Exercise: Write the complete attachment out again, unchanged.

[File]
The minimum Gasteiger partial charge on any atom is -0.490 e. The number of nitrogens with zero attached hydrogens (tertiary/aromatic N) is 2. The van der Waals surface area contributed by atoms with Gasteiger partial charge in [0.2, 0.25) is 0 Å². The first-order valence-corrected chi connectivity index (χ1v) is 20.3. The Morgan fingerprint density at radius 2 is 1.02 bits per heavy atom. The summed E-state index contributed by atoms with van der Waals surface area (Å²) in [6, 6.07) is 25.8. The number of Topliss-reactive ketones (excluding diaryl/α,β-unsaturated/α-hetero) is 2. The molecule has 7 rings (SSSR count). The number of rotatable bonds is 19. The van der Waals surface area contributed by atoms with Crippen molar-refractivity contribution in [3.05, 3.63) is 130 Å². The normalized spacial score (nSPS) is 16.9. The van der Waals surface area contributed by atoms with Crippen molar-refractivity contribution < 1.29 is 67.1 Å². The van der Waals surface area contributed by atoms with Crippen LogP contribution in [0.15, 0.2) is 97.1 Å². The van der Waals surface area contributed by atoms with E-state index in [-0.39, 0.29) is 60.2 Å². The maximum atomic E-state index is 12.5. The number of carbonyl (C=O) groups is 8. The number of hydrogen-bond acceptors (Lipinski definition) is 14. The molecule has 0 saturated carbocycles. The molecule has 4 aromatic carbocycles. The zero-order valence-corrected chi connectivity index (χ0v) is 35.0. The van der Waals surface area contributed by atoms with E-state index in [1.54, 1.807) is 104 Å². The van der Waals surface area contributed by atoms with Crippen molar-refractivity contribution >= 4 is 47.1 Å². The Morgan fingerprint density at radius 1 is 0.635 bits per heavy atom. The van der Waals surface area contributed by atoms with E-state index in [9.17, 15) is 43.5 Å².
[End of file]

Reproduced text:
The minimum Gasteiger partial charge on any atom is -0.490 e. The number of nitrogens with zero attached hydrogens (tertiary/aromatic N) is 2. The van der Waals surface area contributed by atoms with Gasteiger partial charge in [0.2, 0.25) is 0 Å². The first-order valence-corrected chi connectivity index (χ1v) is 20.3. The Morgan fingerprint density at radius 2 is 1.02 bits per heavy atom. The summed E-state index contributed by atoms with van der Waals surface area (Å²) in [6, 6.07) is 25.8. The number of Topliss-reactive ketones (excluding diaryl/α,β-unsaturated/α-hetero) is 2. The molecule has 7 rings (SSSR count). The number of rotatable bonds is 19. The van der Waals surface area contributed by atoms with Crippen molar-refractivity contribution in [3.05, 3.63) is 130 Å². The normalized spacial score (nSPS) is 16.9. The van der Waals surface area contributed by atoms with Crippen molar-refractivity contribution < 1.29 is 67.1 Å². The van der Waals surface area contributed by atoms with Crippen LogP contribution in [0.15, 0.2) is 97.1 Å². The van der Waals surface area contributed by atoms with E-state index in [-0.39, 0.29) is 60.2 Å². The maximum atomic E-state index is 12.5. The number of carbonyl (C=O) groups is 8. The number of hydrogen-bond acceptors (Lipinski definition) is 14. The molecule has 0 saturated carbocycles. The molecule has 4 aromatic carbocycles. The zero-order valence-corrected chi connectivity index (χ0v) is 35.0. The van der Waals surface area contributed by atoms with E-state index in [1.54, 1.807) is 104 Å². The van der Waals surface area contributed by atoms with Crippen molar-refractivity contribution >= 4 is 47.1 Å². The Morgan fingerprint density at radius 1 is 0.635 bits per heavy atom. The van der Waals surface area contributed by atoms with E-state index in [9.17, 15) is 43.5 Å².